by *Tom Ellis* on **2nd September 2012**

`Monad`

, really?(A tutorial for experts)

`Monad`

is a typeclass with methods `return`

and `(>>=)`

```
class Monad m where
(>>=) :: m a -> (a -> m b) -> m b
return :: a -> m a
```

which satisfy

```
return a >>= f = f a
m >>= return = m
(m >>= f) >>= g = m >>= (\x -> f x >>= g)
```

These conditions are obscure. There’s a more transparent way of expressing them. First we introduce a new operator in terms of `>>=`

```
(<=<) :: Monad m => (b -> m c) -> (a -> m b) -> a -> m c
g <=< f = \x -> f x >>= g
```

Observe that `>>=`

can also be written in terms of `<=<`

`m >>= g = const m () >>= g = (\() -> const m () >>= g) () = (g <=< const m) ()`

and note that

```
g <=< return = \x -> return x >>= g = \x -> return x >>= g = \x -> g x = g
return <=< g = \x -> g x >>= return = \x -> g x = g
(h <=< g) <=< f = \x -> f x >>= (h <=< g) = \x -> f x >>= (\y -> g y >>= h)
= \x -> (f x >>= g) >>= h = h <=< (\x -> f x >>= g)
= h <=< (g <=< f)
```

in brief

```
g <=< return = g
return <=< g = g
(h <=< g) <=< f = h <=< (g <=< f)
```

This is exactly what is required for `a -> m b`

to be a `Category`

instance. (Not quite `a -> m b`

but a newtype wrapper around it!) It is called the Kleisli category of `m`

.

[See also Monad Laws at the Haskell Wiki]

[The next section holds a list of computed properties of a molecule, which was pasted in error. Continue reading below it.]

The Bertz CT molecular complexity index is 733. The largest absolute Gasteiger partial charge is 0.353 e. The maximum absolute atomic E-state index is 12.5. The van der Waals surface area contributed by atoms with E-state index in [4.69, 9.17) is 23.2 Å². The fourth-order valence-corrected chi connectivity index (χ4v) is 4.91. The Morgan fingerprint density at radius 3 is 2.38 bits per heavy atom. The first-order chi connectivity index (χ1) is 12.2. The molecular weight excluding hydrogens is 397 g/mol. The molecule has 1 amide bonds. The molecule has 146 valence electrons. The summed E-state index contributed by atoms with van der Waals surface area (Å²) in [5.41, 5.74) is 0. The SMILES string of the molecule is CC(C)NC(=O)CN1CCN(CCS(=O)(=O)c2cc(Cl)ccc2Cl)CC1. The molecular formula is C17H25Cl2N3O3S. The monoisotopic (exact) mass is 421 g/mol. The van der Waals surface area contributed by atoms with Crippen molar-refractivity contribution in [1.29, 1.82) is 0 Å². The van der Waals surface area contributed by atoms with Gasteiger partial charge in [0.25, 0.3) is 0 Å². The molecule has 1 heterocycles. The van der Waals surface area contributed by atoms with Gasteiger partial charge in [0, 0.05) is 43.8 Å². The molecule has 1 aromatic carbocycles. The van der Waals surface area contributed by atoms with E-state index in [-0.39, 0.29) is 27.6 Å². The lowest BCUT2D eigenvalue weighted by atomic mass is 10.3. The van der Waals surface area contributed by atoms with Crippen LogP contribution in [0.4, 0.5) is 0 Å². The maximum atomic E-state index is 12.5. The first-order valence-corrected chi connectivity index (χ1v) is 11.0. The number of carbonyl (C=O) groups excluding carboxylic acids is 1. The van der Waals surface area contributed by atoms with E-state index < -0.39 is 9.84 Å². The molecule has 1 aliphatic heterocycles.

`Monad`

, really?So a `Monad`

`m`

gives rise to `Category`

`k`

such that `m`

is isomorphic to `k ()`

. What does the `Monad`

have over and above this `Category`

? In other words, suppose I have a `Category`

instance `K`

. What conditions does it need to satisfy for `K ()`

to be a `Monad`

? The answer is “not much”: it simply requires an identification between `K a b`

and `a -> K () b`

, i.e. two functions

```
raise :: K a b -> a -> K () b
lower :: (a -> K () b) -> K a b
```

satisfying

`raise . lower = lower . raise = id`

for then I can declare

```
instance Monad (K ()) where
return = raise id
m >>= f = (f <=< const m) ()
where
(<=<) :: (b -> K () c) -> (a -> K () b) -> (a -> K () c)
f <=< g = raise (lower f <<< lower g)
```

Taking the Kleisli category of `K ()`

gives us a `Category`

instance isomorphic to `K`

. If `K`

is the Kleisli category of `m`

then this monad instance for `K ()`

is isomorphic to `m`

.

`Monad`

, really?A `Monad`

is really a `Category`

`k`

with an identification between `k a b`

and `a -> k () b`

.